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Students are amazed at how they can lift their levels of achievement by following the rubric and knowing what is necessary for all levels.

- A Title One Teacher

Exemplars NCTM Standard Rubric

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Levels Problem Solving Reasoning and Proof Communication Connections Representation
  • No strategy is chosen, or a strategy is chosen that will not lead to a solution.
  • Little or no evidence of engagement in the task is present.
  • Arguments are made with no mathematical basis.
  • No correct reasoning nor justification for reasoning is present.
  • No awareness of audience or purpose is communicated.
  • Little or no communication of an approach is evident.
  • Everyday, familiar language is used to communicate ideas.
  • No connections are made.
  • No attempt is made to construct mathematical representations.
  • A partially correct strategy is chosen, or a correct strategy for only solving part of the task is chosen.
  • Evidence of drawing on some relevant previous knowledge is present, showing some relevant engagement in the task.
  • Arguments are made with some mathematical basis.
  • Some correct reasoning or justification for reasoning is present with trial and error, or unsystematic trying of several cases.
  • Some awareness of audience or purpose is communicated, and may take place in the form of paraphrasing of the task.
  • Some communication of an approach is evident through verbal/written accounts and explanations, use of diagrams or objects, writing, and using mathematical symbols.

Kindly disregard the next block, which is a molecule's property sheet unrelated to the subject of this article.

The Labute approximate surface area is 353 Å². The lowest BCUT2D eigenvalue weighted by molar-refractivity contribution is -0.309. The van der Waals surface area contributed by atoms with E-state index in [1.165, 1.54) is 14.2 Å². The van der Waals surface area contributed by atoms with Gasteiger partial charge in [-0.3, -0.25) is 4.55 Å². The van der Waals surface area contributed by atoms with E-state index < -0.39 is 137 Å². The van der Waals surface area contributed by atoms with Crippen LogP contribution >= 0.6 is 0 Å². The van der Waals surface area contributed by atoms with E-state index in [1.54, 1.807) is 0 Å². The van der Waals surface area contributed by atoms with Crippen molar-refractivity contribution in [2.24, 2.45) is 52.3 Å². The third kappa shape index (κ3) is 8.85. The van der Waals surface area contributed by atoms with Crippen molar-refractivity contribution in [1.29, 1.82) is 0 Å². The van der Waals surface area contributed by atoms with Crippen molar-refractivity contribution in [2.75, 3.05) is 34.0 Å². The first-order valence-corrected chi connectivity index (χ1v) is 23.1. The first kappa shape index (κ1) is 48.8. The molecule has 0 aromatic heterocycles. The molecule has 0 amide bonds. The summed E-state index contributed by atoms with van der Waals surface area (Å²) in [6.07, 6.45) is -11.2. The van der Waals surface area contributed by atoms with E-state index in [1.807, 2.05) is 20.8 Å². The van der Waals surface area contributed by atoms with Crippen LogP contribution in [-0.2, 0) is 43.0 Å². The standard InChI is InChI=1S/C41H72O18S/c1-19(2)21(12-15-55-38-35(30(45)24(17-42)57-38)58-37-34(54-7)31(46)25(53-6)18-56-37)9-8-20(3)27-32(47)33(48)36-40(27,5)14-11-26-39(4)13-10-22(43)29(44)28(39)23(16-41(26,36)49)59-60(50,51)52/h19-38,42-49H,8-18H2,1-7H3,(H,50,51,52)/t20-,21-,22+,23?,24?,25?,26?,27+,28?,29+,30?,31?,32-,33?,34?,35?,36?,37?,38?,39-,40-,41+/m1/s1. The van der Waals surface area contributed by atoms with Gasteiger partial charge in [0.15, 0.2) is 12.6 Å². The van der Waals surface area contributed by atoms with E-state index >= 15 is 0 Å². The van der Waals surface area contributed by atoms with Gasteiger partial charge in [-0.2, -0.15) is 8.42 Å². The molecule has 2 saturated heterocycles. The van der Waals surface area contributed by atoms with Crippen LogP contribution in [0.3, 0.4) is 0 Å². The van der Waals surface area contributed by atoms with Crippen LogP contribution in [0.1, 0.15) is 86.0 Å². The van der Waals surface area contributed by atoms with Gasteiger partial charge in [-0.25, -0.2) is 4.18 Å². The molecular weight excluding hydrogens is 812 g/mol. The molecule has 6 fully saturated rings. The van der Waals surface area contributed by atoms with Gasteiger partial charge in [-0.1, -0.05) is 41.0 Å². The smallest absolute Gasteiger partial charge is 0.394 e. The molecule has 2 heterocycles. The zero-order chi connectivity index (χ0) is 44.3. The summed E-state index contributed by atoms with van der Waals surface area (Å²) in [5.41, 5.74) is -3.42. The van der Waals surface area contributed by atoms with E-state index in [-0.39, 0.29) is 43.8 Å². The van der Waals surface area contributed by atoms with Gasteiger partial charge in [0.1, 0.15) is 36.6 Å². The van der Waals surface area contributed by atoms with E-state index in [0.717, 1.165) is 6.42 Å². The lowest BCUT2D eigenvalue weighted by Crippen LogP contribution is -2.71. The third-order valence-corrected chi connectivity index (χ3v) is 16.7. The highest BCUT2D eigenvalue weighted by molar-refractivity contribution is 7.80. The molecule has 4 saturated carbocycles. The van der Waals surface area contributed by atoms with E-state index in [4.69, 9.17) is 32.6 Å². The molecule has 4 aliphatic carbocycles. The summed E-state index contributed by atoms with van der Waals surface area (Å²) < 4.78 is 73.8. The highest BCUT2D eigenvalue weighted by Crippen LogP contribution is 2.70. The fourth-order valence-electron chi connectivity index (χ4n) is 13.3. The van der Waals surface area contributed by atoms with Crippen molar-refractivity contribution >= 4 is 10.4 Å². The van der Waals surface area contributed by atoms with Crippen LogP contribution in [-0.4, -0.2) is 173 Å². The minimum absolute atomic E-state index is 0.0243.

• Some formal math language is used, and examples are provided to communicate ideas.
  • Some attempt to relate the task to other subjects or to own interests and experiences is made.
  • An attempt is made to construct mathematical representations to record and communicate problem solving.
  • A correct strategy is chosen based on the mathematical situation in the task.
  • Planning or monitoring of strategy is evident.
  • Evidence of solidifying prior knowledge and applying it to the problem-solving situation is present.

Note: The practitioner must achieve a correct answer.

  • Arguments are constructed with adequate mathematical basis.
  • A systematic approach and/or justification of correct reasoning is present. This may lead to:
    • Clarification of the task.
    • Exploration of mathematical phenomenon.
    • Noting patterns, structures and regularities.
  • A sense of audience or purpose is communicated.
  • Communication of an approach is evident through a methodical, organized, coherent, sequenced, and labeled response.
  • Formal math language is used throughout the solution to share and clarify ideas.
  • Mathematical connections or observations are recognized.
  • Appropriate and accurate mathematical representations are constructed and refined to solve problems or portray solutions.
  • An efficient strategy is chosen and progress toward a solution is evaluated.
  • Adjustments in strategy, if necessary, are made along the way, and/or alternative strategies are considered.
  • Evidence of analyzing the situation in mathematical terms, and extending prior knowledge is present.

Note: The expert must achieve a correct answer.

  • Deductive arguments are used to justify decisions and may result in more formal proofs.
  • Evidence is used to justify and support decisions made and conclusions reached. This may lead to:
    • Testing and accepting or rejecting of a hypothesis or conjecture.
    • Explanation of phenomenon.
    • Generalizing and extending the solution to other cases.
  • A sense of audience and purpose is communicated.
  • Communication at the practitioner level is achieved, and communication of arguments is supported by mathematical properties used.
  • Precise math language and symbolic notation are used to consolidate math thinking and to communicate ideas.
  • Mathematical connections or observations are used to extend the solution.
  • Abstract or symbolic mathematical representations are constructed to analyze relationships, extend thinking, and clarify or interpret phenomenon.



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